The bottoms slurry of the fractionator composed of suspended solid carbon in the cracking tars and other heavy fractions unsuitable for conventional cracking, provides the charge for the generation of the partial combustion product gas. Therefore, this bottoms fractions is continuously burned with a stream of pure oxygen and added steam to yield a partial combustion product, that is to say, a product gas composed essentially of hydrogen and carbon monoxide. Advantageously, the partial combustion takes place in a refractory-walled generator which, like the hydrocarbon cracking or conversion zone, provides a free, unoccupied chamber, that is to say, a reaction space completely free of packing, checkerwork or any other solid obstructions.

In the presence of pure oxygen, combustion occurs as above indicated, at temperatures above 2000 F. and up to 3000 F. and higher, if desired. The relative proportions of oxygen and carbonaceous feed are regulated to yield essentially or predominantly a gaseous stream of hydrogen and carbon monoxide. As above indicated, this stream, without cooling, passes directly to the cracking zone where it immediately receives the injected hydrocarbon cracking stock.

As previously noted, by virtue of relatively short time, high temperature cracking of the relatively low carbon residue fractions of the feed and the high linear velocity of flowing partial combustion products, the free carbonaceous and coke-like residue of cracking occurs as light, dry, fluffy, solid particles which flow off in entrainment in the cracking zone effluent. Cracking occurs in the presence of a gas which contains substantial proportions of hydrogen which act to further inhibit the formation of coke-like residues and assure that dry, fluffy, solid particles result. Therefore, objectionable coke deposition on the cracking chamber walls is essentially overcome, permitting continuous operation for indefinite periods of time.

It is particularly advantageous in the case of heavy of the feed into relatively low and high carbon residue fractions for introduction respectively, to the cracking and gas generation zones. In accordance with the present invention, this may be accomplished by supplying all or any portion of the incoming feed stock to the above mentioned product fractionator, preferably at a point in the lower section thereof. In this type of operation, the bubble tower, by virtue of the large volume of gases flowing therethrough, serves, in effect, as a distillation unit, the heaviest fractions of the feed stock flowing downwardly to provide additional oil reflux for carbon cleanup, while the lower carbon residue fractions can be withdrawn as a side stream from an intermediate level and passed directly to the cracking Zone. Actually, with a stock of this type, it is preferred to thus treat all the incoming feed stock and continuously supply the partial combustion gas generator and the cracking zone, respectively, with the high carbon and low carbon residue fractions, while the product fractions of gasoline and fuel gas mixture are withdrawn overhead for recovery.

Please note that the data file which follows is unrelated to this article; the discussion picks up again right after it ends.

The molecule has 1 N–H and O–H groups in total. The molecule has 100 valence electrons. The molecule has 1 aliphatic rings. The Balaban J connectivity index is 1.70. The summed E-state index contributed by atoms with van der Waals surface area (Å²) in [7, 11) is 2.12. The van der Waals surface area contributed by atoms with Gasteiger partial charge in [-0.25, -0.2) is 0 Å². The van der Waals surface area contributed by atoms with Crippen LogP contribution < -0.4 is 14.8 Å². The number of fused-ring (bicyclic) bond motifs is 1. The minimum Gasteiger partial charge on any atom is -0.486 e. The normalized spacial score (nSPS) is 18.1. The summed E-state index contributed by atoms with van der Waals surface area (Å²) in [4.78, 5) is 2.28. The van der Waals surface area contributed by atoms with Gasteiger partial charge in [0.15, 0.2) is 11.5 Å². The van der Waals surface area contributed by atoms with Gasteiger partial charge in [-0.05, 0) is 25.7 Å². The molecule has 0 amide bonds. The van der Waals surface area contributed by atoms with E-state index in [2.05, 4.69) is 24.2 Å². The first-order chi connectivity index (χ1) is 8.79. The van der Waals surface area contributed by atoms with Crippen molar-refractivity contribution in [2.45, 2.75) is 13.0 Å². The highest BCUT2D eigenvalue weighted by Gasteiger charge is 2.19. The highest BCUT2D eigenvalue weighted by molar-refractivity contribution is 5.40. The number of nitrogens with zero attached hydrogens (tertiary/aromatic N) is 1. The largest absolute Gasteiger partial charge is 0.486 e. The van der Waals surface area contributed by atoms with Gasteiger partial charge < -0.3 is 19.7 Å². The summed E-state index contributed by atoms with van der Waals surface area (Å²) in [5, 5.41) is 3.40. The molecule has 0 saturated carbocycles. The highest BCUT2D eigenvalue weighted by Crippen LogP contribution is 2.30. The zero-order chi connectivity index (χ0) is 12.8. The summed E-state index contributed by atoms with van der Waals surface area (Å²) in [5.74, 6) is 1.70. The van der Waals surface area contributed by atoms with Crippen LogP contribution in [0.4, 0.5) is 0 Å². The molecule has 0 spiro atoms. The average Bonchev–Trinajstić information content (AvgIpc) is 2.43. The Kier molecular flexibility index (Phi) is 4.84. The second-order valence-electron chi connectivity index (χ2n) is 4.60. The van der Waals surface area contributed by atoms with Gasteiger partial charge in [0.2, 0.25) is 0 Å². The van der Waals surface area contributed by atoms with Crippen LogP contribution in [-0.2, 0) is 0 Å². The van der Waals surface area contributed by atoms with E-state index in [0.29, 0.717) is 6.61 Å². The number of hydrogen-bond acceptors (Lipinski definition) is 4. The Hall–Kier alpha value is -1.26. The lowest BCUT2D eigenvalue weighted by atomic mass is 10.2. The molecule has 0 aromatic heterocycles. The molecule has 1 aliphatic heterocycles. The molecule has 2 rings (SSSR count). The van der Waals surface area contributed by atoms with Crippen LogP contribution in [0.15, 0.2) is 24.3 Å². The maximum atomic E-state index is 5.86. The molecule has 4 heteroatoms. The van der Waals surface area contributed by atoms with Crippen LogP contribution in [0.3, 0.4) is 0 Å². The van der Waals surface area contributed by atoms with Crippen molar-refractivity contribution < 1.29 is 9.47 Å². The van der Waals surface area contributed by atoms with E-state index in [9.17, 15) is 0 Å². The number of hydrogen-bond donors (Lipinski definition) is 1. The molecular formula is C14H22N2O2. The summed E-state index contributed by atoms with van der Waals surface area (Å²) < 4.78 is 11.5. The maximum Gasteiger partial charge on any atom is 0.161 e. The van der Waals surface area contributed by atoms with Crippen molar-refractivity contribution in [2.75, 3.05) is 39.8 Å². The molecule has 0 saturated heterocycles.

In summary, therefore, the present invention contemplates the continuous separation of process streams into a relatively low carbon residue fraction, continuously subjected to pyrolytic conversion, and a relatively high carbon residue fraction containing tars and solid carbonaceous materials, which is burned with pure oxygen to form hydrogen and carbon monoxide to supply the thermal energy and the physical medium for cracking.

The present invention is, therefore, of particular advantage in that it permits consumption to complete extinction of the feed stock in the formation of valuable desired products and without the objectionable intermediate or final formation of cokes, tars and similar heavy Accordingly, it overcomes the process deficiencies which have hithertofore prevented economical disposition of undesirable rheavy residual stocks. This follows from the fact, explained above, that the objectionable products are continuously handled in fluid streams and consumed by combustion.

Another particular advantage of this invention is its flexibility, by Virtue of which substantially the entire product may be converted 'into'desired proportions of desired liquid and gaseous'products. For example, the 'fuel gas mixture may be'readily. separated intona synthesis gas mixture of hydrogen and carbon monoxide 'suitable for directxcatalytic conversion tinto 'synthetic hydrocarbons, an olefin fraction suitable 'for conversion intol polymer gasoline and a residual light hydrocarbon `fraction which can be recycled as a feed to the partial combustion zone. Any normally gaseous or relatively heavy -residues of polymerization or hydrocarbon synthesis may also be consumed by partial combustion,'thus forming additional synthesis gas charge for the production of synthetic hydrocarbons.

In order to describe more specifically the invention, reference is had' to the attachedflow sheet, wherein a suitable high carbon residue feed stock enters from any source not shown,` through pipe 10, and. passes `successively through heating exchangers 12V and 13.